Upon receiving notice of a student’s request to withdraw from the University or a program because of military obligations, the dean shall submit the military service leave of absence to the campus registrar via the Termination of Matriculation Form. The campus registrar will review the request and process the military service leave of absence and notifying the Office of Student Financial Services and the Office of Student Accounts. The Office of Student Financial Services/Veteran Benefits (or equivalent) will review the student’s eligibility for financial aid funds received before the time of withdrawal and inform the student about the status of his or her financial aid and actions required to defer loan repayments based on military obligations. Students who are granted a military service leave will be withdrawn and receive a 100% refund of tuition and fees charged for the semester or academic term in which they withdraw, but will be charged for housing and meal plan expenses already incurred. If the University determines that it is appropriate to award academic credit for work completed in the semester or academic term in which a student takes military service leave, the student shall not receive a refund for the portion of the course of study for which academic credit is awarded. No refund will be provided until the University receives a copy of the military orders necessitating the withdrawal. Students who are granted a military service leave may be on leave for up to five academic years, after which an extension may be granted with their dean’s approval. To apply for an extension, students must contact their dean. Students who do not request an extension will be withdrawn from the University and at a later date may choose to seek readmission. To seek readmission at a later date, students must contact their dean. 

6d.2. Military Re-Enrollment Policy and Procedures 

6d.2a. Definition 

For purposes of this policy, a “military re-enrollment” is a University approved re-enrollment after a military service leave.

6d.2b. Student Responsibilities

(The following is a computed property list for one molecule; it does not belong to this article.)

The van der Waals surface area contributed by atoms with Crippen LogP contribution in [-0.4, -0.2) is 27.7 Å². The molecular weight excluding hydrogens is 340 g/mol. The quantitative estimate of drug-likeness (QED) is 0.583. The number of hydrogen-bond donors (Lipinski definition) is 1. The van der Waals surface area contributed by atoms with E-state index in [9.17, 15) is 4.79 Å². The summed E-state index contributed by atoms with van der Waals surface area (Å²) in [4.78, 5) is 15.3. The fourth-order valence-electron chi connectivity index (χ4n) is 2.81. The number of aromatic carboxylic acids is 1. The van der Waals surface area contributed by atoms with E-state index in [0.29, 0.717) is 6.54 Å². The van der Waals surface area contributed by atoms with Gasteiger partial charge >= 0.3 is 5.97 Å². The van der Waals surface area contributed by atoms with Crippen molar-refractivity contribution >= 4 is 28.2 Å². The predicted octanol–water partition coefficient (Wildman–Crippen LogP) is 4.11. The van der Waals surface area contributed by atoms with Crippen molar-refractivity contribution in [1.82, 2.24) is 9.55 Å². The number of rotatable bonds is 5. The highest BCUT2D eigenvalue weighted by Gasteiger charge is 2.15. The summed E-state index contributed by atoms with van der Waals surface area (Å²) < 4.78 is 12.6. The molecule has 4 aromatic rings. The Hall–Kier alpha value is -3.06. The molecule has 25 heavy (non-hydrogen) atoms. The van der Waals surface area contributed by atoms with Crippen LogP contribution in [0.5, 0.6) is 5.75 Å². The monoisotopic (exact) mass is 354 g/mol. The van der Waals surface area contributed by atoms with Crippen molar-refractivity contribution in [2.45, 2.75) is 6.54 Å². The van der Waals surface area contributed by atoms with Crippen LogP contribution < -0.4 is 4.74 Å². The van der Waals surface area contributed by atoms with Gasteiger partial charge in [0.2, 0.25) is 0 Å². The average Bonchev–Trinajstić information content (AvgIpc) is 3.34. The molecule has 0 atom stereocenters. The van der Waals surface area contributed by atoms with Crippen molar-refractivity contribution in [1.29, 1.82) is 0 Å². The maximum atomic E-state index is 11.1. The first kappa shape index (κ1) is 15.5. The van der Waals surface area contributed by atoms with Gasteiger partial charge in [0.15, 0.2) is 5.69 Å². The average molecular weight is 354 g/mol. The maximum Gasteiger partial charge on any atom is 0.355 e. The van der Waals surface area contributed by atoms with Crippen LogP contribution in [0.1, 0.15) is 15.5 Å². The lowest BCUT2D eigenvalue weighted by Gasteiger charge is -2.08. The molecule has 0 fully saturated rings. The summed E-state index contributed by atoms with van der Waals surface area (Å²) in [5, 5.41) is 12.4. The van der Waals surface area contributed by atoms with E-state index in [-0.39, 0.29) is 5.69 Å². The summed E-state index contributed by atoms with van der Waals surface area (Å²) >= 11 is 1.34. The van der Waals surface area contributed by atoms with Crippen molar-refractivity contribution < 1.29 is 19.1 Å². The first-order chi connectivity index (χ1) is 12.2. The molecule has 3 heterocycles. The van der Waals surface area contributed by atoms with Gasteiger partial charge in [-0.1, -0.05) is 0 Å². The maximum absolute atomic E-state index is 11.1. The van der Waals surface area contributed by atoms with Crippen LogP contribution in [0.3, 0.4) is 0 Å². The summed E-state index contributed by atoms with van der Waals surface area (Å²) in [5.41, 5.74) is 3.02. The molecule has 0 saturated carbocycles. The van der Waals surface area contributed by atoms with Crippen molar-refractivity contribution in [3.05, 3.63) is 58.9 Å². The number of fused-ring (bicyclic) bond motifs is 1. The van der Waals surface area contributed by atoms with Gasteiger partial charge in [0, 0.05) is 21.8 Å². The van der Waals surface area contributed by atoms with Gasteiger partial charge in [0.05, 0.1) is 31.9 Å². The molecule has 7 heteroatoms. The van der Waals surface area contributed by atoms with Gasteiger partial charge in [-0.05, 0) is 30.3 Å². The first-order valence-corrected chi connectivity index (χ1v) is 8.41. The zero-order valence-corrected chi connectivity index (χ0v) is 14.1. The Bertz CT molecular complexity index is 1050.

A student who has taken military service leave from the University or has had studies interrupted because of active duty or active service in a branch of the United States Armed Forces and wishes to re-enroll must notify the University of the intent to return to resume a course of study upon conclusion of duty or service and present appropriate documentation prior to the semester in which the student is requesting re-enrollment. To qualify for military re-enrollment, a student must provide notice to the University of the intention to re-enroll within three years of the time he or she is discharged from military service or is placed on inactive duty. Notice should be provided in writing to the appropriate academic dean in accordance with the program’s re-enrollment leave of absence process and should include documentation (including an official certificate of release or discharge, a copy of duty orders, or other appropriate documentation) to confirm/(verify) the student’s withdrawal was related to service in the uniformed services and that the student is able to resume studies.1 Military re-enrollment guarantees a student who meets these requirements access to the same course of study he/she was in at the time of withdrawal without incurring a re-enrollment fee, unless a student receives a dishonorable or bad conduct discharge or has been sentenced in a court-martial.2 Any student who, because of military necessity, did not give written or oral notice of service to their academic dean or the campus Registrar prior to withdrawal, may, at the time the student seeks readmission, submit documentation that the student served in a branch of the U.S. Armed Services that necessitated the student’s absence from the University. 

6d.2c. University Procedures